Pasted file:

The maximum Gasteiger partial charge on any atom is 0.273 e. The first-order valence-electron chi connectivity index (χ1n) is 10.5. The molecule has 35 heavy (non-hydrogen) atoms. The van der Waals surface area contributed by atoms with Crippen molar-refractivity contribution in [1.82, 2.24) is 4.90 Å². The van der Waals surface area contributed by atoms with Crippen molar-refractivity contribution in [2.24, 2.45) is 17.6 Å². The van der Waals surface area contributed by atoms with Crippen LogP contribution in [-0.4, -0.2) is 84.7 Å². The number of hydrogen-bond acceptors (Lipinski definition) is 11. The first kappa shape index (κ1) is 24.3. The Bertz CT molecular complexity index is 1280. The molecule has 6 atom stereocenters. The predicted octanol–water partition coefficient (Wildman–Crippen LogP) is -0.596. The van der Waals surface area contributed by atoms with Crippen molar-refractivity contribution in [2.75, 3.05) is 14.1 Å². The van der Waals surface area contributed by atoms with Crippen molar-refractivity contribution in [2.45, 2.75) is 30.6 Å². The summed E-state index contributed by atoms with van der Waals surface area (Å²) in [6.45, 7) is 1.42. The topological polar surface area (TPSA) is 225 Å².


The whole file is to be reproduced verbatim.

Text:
The maximum Gasteiger partial charge on any atom is 0.273 e. The first-order valence-electron chi connectivity index (χ1n) is 10.5. The molecule has 35 heavy (non-hydrogen) atoms. The van der Waals surface area contributed by atoms with Crippen molar-refractivity contribution in [1.82, 2.24) is 4.90 Å². The van der Waals surface area contributed by atoms with Crippen molar-refractivity contribution in [2.24, 2.45) is 17.6 Å². The van der Waals surface area contributed by atoms with Crippen LogP contribution in [-0.4, -0.2) is 84.7 Å². The number of hydrogen-bond acceptors (Lipinski definition) is 11. The first kappa shape index (κ1) is 24.3. The Bertz CT molecular complexity index is 1280. The molecule has 6 atom stereocenters. The predicted octanol–water partition coefficient (Wildman–Crippen LogP) is -0.596. The van der Waals surface area contributed by atoms with Crippen molar-refractivity contribution in [2.75, 3.05) is 14.1 Å². The van der Waals surface area contributed by atoms with Crippen molar-refractivity contribution in [2.45, 2.75) is 30.6 Å². The summed E-state index contributed by atoms with van der Waals surface area (Å²) in [6.45, 7) is 1.42. The topological polar surface area (TPSA) is 225 Å².